St Nerses the Gracious

St Nerses the Gracious was a 12th century Armenian poet, hymn writer and priest. He is known by other names, such as Nerses IV the Gracious, Nerses Shnorhali or Nerses of Kla.  His great desire was to unify the Christian faiths through his teaching and his writing and the name Shnorhali was given to him because of his irenic style and quality of writing. He wrote several volumes of poetry, many letters and a number of theological works, including hymns. Doubt surrounds the year of his birth, with some accounts suggesting the year 1098 while others say he was not born until...

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St Nerses the Gracious Bio

graciousSt Nerses the Gracious was a 12th century Armenian poet, hymn writer and priest. He is known by other names, such as Nerses IV the Gracious, Nerses Shnorhali or Nerses of Kla.  His great desire was to unify the Christian faiths through his teaching and his writing and the name Shnorhali was given to him because of his irenic style and quality of writing. He wrote several volumes of poetry, many letters and a number of theological works, including hymns.

Doubt surrounds the year of his birth, with some accounts suggesting the year 1098 while others say he was not born until 1102. His family were Armenian nobles called Pahlavuni and his place of birth was somewhere close to what is now known as the Turkish city of Aintab, a place in the south eastern Anatolian region. Nerses lost his father while quite young and he and his older brother were sent to live with an elderly uncle called Gregory II the Martyrophile. This man was the Catholicos of the Armenian Apostolic Church, and thus a highly influential character. The two boys were soon placed in a monastery to study theology.

Due to his privileged family circumstances, Nerses found himself being ordained as a celibate priest while still only seventeen years old and he rose to the position of bishop by 35. Later he emulated his great uncle Gregory and his older brother by becoming Catholicos, and his primary aim was to see a reconciliation between his church and the Eastern (Greek) Orthodox church. Emissaries of the Byzantine Emperor oversaw the negotiations but the attempt failed. Despite this he was eventually granted sainthood by both the Catholic and Armenian Apostolic churches.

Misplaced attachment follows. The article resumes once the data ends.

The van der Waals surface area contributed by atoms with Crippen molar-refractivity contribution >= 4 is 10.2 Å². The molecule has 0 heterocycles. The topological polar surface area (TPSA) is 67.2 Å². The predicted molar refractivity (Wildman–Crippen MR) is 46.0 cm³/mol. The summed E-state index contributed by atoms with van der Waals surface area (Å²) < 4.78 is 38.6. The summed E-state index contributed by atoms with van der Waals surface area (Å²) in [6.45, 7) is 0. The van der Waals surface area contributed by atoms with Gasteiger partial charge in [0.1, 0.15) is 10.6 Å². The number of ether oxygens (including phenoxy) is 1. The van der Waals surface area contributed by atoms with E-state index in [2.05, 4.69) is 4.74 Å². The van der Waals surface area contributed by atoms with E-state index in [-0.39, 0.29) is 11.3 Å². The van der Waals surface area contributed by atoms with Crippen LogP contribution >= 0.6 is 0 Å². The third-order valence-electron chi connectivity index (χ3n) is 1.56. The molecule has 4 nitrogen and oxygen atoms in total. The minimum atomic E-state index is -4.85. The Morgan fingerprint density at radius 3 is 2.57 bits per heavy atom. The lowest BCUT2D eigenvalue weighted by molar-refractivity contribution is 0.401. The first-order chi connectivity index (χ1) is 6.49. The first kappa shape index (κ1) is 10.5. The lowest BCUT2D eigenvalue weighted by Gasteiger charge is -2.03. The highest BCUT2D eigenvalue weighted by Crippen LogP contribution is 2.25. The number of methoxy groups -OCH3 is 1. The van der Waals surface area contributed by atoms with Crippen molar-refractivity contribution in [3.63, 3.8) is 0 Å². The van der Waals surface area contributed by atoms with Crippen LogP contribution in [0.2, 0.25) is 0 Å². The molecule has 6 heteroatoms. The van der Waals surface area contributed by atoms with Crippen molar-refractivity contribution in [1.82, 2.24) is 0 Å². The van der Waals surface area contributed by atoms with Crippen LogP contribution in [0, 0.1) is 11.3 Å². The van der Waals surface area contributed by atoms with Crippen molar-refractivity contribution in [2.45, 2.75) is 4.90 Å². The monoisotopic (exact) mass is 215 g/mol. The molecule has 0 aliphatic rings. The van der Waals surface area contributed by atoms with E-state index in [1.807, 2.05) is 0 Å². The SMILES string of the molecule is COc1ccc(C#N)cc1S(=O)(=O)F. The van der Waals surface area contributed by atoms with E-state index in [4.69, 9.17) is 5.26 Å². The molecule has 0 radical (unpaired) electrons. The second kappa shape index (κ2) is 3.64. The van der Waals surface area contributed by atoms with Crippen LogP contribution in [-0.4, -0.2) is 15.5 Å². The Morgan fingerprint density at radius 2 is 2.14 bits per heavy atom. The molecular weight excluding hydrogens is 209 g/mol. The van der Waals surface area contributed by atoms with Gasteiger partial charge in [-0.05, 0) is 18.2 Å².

Nerses retained the position of Catholicos into his 70th year before following tradition and nominating another member of his family to succeed him. In the event his first choice failed in his attempt to gain the position but another family member, who had powerful backing from Prince Mleh, succeeded.

In addition to his tireless diplomatic efforts on behalf of his church and emperor, Nerses was a prolific writer. Most recognise Vipasanoutyoun, his novel written in poetic form, as his greatest literary achievement. Another epic project was to reproduce the Bible, again in poetic form, and this was published under the title Hisous Vordi. It has since been translated into English with the title Jesus Son.

Nerses was certainly a great teacher and had strong views about how his Christian flock should behave. He wrote a strong piece on pastoral theology called Toukht Enthanrakan, offering clear guidance to everyone who read it. This is widely considered to be an important historical view of how the Armenian Apostolic Church looked at that time, detailing its hierarchy and offering an insight into the daily lives of the Armenian people.

He wrote many daily prayers and some were so influential that they were translated into at least thirty two different languages. Here is an example – the opening verses to a piece called Morning Song:

St Nerses the Gracious died on the 13th August 1173 in his early seventies